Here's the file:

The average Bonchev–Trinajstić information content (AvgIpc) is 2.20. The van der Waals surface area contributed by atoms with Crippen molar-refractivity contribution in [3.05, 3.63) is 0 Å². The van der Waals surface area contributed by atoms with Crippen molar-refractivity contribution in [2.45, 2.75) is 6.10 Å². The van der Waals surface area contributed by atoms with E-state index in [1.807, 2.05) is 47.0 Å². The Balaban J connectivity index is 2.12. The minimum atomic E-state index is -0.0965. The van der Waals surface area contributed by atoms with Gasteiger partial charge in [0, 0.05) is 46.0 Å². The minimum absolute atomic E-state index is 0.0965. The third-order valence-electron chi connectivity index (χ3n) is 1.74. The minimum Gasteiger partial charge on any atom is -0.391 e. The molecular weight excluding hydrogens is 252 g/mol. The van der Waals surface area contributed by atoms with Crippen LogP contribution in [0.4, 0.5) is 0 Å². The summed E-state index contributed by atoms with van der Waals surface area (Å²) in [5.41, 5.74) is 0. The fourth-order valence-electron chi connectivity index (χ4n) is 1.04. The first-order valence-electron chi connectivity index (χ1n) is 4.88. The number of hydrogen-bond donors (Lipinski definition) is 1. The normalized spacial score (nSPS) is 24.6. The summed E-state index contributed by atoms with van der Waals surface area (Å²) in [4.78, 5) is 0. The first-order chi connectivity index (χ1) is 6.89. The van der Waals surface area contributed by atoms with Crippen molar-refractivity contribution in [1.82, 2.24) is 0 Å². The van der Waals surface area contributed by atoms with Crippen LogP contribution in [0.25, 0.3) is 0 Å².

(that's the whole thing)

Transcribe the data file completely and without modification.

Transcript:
The average Bonchev–Trinajstić information content (AvgIpc) is 2.20. The van der Waals surface area contributed by atoms with Crippen molar-refractivity contribution in [3.05, 3.63) is 0 Å². The van der Waals surface area contributed by atoms with Crippen molar-refractivity contribution in [2.45, 2.75) is 6.10 Å². The van der Waals surface area contributed by atoms with E-state index in [1.807, 2.05) is 47.0 Å². The Balaban J connectivity index is 2.12. The minimum atomic E-state index is -0.0965. The van der Waals surface area contributed by atoms with Gasteiger partial charge in [0, 0.05) is 46.0 Å². The minimum absolute atomic E-state index is 0.0965. The third-order valence-electron chi connectivity index (χ3n) is 1.74. The minimum Gasteiger partial charge on any atom is -0.391 e. The molecular weight excluding hydrogens is 252 g/mol. The van der Waals surface area contributed by atoms with Crippen LogP contribution in [0.4, 0.5) is 0 Å². The summed E-state index contributed by atoms with van der Waals surface area (Å²) in [5.41, 5.74) is 0. The fourth-order valence-electron chi connectivity index (χ4n) is 1.04. The first-order valence-electron chi connectivity index (χ1n) is 4.88. The number of hydrogen-bond donors (Lipinski definition) is 1. The normalized spacial score (nSPS) is 24.6. The summed E-state index contributed by atoms with van der Waals surface area (Å²) in [4.78, 5) is 0. The first-order chi connectivity index (χ1) is 6.89. The van der Waals surface area contributed by atoms with Crippen molar-refractivity contribution in [1.82, 2.24) is 0 Å². The van der Waals surface area contributed by atoms with Crippen LogP contribution in [0.25, 0.3) is 0 Å².